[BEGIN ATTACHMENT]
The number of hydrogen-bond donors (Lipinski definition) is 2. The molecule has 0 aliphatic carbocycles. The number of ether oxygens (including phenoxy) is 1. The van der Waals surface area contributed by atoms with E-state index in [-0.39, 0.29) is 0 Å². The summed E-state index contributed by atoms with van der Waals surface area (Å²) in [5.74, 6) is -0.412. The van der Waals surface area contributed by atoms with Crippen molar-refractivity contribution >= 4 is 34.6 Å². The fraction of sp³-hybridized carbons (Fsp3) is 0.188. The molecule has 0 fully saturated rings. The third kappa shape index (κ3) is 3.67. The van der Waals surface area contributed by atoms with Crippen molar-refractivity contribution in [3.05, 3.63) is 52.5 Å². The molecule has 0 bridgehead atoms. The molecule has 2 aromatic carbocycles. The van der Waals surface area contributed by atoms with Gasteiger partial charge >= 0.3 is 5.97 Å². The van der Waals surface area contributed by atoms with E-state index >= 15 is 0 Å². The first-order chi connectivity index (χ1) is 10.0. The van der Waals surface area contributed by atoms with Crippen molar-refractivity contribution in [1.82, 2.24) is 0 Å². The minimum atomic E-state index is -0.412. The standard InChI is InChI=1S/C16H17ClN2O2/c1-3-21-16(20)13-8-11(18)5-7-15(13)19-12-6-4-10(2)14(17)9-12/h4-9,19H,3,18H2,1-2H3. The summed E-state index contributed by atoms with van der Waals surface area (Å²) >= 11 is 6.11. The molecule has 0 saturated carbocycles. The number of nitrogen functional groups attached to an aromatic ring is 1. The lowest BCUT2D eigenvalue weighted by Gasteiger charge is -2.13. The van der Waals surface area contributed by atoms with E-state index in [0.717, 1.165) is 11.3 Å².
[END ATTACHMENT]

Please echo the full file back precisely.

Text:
The number of hydrogen-bond donors (Lipinski definition) is 2. The molecule has 0 aliphatic carbocycles. The number of ether oxygens (including phenoxy) is 1. The van der Waals surface area contributed by atoms with E-state index in [-0.39, 0.29) is 0 Å². The summed E-state index contributed by atoms with van der Waals surface area (Å²) in [5.74, 6) is -0.412. The van der Waals surface area contributed by atoms with Crippen molar-refractivity contribution >= 4 is 34.6 Å². The fraction of sp³-hybridized carbons (Fsp3) is 0.188. The molecule has 0 fully saturated rings. The third kappa shape index (κ3) is 3.67. The van der Waals surface area contributed by atoms with Crippen molar-refractivity contribution in [3.05, 3.63) is 52.5 Å². The molecule has 0 bridgehead atoms. The molecule has 2 aromatic carbocycles. The van der Waals surface area contributed by atoms with Gasteiger partial charge >= 0.3 is 5.97 Å². The van der Waals surface area contributed by atoms with E-state index >= 15 is 0 Å². The first-order chi connectivity index (χ1) is 10.0. The van der Waals surface area contributed by atoms with Crippen molar-refractivity contribution in [1.82, 2.24) is 0 Å². The minimum atomic E-state index is -0.412. The standard InChI is InChI=1S/C16H17ClN2O2/c1-3-21-16(20)13-8-11(18)5-7-15(13)19-12-6-4-10(2)14(17)9-12/h4-9,19H,3,18H2,1-2H3. The summed E-state index contributed by atoms with van der Waals surface area (Å²) >= 11 is 6.11. The molecule has 0 saturated carbocycles. The number of nitrogen functional groups attached to an aromatic ring is 1. The lowest BCUT2D eigenvalue weighted by Gasteiger charge is -2.13. The van der Waals surface area contributed by atoms with E-state index in [0.717, 1.165) is 11.3 Å².